I gripped the steering wheel tighter and adjusted my mirrors. It was just so unnerving; I tried to focus on the road. I looked out the window at the sun as it finally dipped its head beneath the horizon, shedding its orange hues across the incoming tide. The waves lapped at the beach sand, coming in and going out, beckoning to me… the way she beckoned to me. Damn, I thought, it’s not working. I shuddered and turned on the radio, as Frankie’s words floated out on the cool night air: “Strangers in the night… lovers at first sight…” I cursed loudly, as I flicked off the box; nothing was working. I took the next exit and parked the Ford off on the beach. It was getting darker, and the stars had started to blink their eyes open, twinkling in the celestial darkness, awaiting the moon’s arrival. I stepped out of the car, slammed the door shut and shoved my fists into my pockets. I walked out towards the shoreline, kicking stray pebbles, trying to focus on anything, anything but her. I felt around in my pocket and pulled out my velvet kerchief. Opening it up, the number and name that had been scrawled on it so many weeks ago at that diner were barely visible; “Lily” and then an outline of red lipstick. That had been so long ago, before the doubt set in. I muttered to myself, turned and began to stroll down alongside the lapping waves. I could remember it as clearly as if it had been only been a few hours ago, rather than a few months.
The couples walking hand in hand, laughing and smiling as they walked down the streets, sharing kisses and sunsets together, nights in each others’ arms, left me only able to hope for such bliss. A novice in such matters, almost a mere babe though I’m already 23 years old, I knew next to nothing about Love and its fickle whims. I walked into Mike’s on Amorous Street, took an empty booth all to myself and pulled a tattered book out my pocket. It’s binding weary with age, its pages far from crisp, scarred with hours upon hours of constant flicking and handling: The Great Gatsby. The light from the window was suddenly dimmed as she stood next to my table. I looked up and tried to squint through the bright sunlight that outlined her frame. I couldn’t see her clearly, so I gave up trying and just ordered my regular; a root beer float with extra ice cream. It was childish, I know, but it must’ve appealed to her because she sat down across from me when she brought it to my table. I finally got a good look at her; the window bathing her in the sun’s warmth, her hair done up in a ponytail. She stared at me, a boyish grin spreading across her face as she reached back and pulled her hair out, letting it cascade down in rich golden curls to her upper back. I had only been peering up from the book now and then until that point, until I finally decided to look up altogether. Her eyes struck me first. Dark blue sapphires gazed back at me, their centres fading into a comforting grey, like the sea after a storm. I felt like I should be more subtle, or at least more polite, but it seemed almost an insult not to stare. I must have looked so pathetic, trying to avert my eyes, but staring all the same. They weren’t just mesmerizing, they were imprisoning, and it scared me for a moment that such power could exist in so simple a thing. Yet I leapt into it willingly, without a second thought.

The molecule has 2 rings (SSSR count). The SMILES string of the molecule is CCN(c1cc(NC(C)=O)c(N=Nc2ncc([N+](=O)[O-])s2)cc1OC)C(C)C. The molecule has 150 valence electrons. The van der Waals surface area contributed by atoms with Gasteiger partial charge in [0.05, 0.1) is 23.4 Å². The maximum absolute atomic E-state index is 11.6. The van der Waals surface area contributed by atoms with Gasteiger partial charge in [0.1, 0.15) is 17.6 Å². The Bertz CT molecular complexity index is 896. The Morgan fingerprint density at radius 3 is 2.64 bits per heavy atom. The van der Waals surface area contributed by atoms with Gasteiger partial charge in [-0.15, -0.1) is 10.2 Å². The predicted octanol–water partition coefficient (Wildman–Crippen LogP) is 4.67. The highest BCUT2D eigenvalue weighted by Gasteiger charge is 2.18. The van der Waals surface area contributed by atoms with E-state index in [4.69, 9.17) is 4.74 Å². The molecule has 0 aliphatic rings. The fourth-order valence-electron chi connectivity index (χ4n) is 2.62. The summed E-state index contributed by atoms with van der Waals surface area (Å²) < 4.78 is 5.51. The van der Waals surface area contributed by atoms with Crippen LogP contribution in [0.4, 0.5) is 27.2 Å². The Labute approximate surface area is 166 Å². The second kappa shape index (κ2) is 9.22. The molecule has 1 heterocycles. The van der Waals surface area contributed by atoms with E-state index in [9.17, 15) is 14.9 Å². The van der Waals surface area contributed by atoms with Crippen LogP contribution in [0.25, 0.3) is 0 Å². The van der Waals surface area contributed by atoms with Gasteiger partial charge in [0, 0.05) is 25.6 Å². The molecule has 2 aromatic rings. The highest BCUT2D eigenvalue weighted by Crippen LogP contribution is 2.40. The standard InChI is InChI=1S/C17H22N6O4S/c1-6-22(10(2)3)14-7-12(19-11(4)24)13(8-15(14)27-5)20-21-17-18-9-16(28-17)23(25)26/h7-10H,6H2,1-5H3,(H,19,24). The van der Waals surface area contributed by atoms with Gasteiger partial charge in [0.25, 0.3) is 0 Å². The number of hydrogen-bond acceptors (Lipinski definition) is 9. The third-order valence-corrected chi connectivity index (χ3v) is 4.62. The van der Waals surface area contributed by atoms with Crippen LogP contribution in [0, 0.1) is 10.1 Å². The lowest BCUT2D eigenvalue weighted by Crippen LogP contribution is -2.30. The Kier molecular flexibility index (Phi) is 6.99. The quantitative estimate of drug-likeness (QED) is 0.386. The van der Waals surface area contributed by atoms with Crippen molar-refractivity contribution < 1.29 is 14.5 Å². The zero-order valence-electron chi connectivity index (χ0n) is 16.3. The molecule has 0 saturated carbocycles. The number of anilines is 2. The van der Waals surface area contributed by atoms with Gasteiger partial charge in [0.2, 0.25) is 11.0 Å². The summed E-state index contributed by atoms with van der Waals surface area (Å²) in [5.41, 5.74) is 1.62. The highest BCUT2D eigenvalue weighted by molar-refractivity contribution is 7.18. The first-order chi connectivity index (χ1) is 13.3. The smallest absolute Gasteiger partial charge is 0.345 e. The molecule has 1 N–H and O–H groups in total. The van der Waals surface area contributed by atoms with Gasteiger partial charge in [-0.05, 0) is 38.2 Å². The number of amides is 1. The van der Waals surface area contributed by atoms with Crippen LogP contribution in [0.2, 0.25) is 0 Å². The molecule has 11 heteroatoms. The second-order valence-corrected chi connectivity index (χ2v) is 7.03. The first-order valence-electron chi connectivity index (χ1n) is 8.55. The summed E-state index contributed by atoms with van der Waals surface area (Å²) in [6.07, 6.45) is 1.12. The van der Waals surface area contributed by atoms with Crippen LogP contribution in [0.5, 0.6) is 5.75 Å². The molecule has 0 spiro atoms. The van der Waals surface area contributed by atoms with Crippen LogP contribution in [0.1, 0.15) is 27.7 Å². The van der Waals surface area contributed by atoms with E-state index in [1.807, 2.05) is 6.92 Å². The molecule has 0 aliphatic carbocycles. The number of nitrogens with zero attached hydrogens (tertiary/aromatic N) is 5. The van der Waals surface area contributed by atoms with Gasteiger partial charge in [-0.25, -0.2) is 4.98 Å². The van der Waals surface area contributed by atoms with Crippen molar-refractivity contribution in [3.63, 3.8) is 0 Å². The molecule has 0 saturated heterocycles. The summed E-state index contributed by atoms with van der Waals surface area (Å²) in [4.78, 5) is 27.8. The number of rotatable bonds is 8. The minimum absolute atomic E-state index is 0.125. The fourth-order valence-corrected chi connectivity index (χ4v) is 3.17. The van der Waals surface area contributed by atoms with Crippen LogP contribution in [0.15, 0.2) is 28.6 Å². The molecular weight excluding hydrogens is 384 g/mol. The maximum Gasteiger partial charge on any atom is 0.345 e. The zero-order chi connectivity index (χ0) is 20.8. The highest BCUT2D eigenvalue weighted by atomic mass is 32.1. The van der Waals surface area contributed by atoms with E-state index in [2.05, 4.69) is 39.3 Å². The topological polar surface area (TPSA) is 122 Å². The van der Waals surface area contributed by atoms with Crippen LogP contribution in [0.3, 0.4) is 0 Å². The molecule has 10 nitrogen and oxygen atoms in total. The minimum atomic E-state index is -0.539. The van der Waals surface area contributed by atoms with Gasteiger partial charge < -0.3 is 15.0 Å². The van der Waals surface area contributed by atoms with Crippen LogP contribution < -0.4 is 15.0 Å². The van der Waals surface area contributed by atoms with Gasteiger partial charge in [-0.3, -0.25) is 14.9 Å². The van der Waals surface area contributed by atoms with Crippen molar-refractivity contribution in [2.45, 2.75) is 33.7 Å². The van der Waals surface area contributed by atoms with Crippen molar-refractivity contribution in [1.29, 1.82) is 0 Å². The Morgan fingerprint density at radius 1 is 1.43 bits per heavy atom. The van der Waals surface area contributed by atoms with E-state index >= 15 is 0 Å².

Things only went downhill from there. She asked me for my handkerchief, to wipe the oil from her hands, and I obeyed like a small pup; already putty in her hands. She took it, turning it over and stroked it, feeling the velvet embroidery of my initials between her thumb and forefinger. I shivered and shuddered with every gentle stroke of her fingers, every smooth caress, as if she’d captured my soul within that small fabric. She looked up at me, smiling all the while, and began to fold it neatly. Her eyes still on me, she lifted it to her lips; those lush, soft-as-petal lips, and gently kissed it. I took in a sharp breath, as she placed it on the table and slid it over towards me. She took a small sip of my float, flashed her devilishly seductive smile, that boyish grin that captured me so, got up from her seat and walked away. I let loose my breath, feeling reborn; as though every shade and every tint of colour in the world had been amplified a dozen times over. The orange walls bloomed like a pond of tiger lilies, the red ford parked outside blossomed like a bouquet of roses and the yellow doors down the street sprung to life like a row of daffodils. I sighed and looked down at her parting gift. Handwritten in a dark blue fountain pen were 7 digits. They might as well have been letters spelling my “despair”.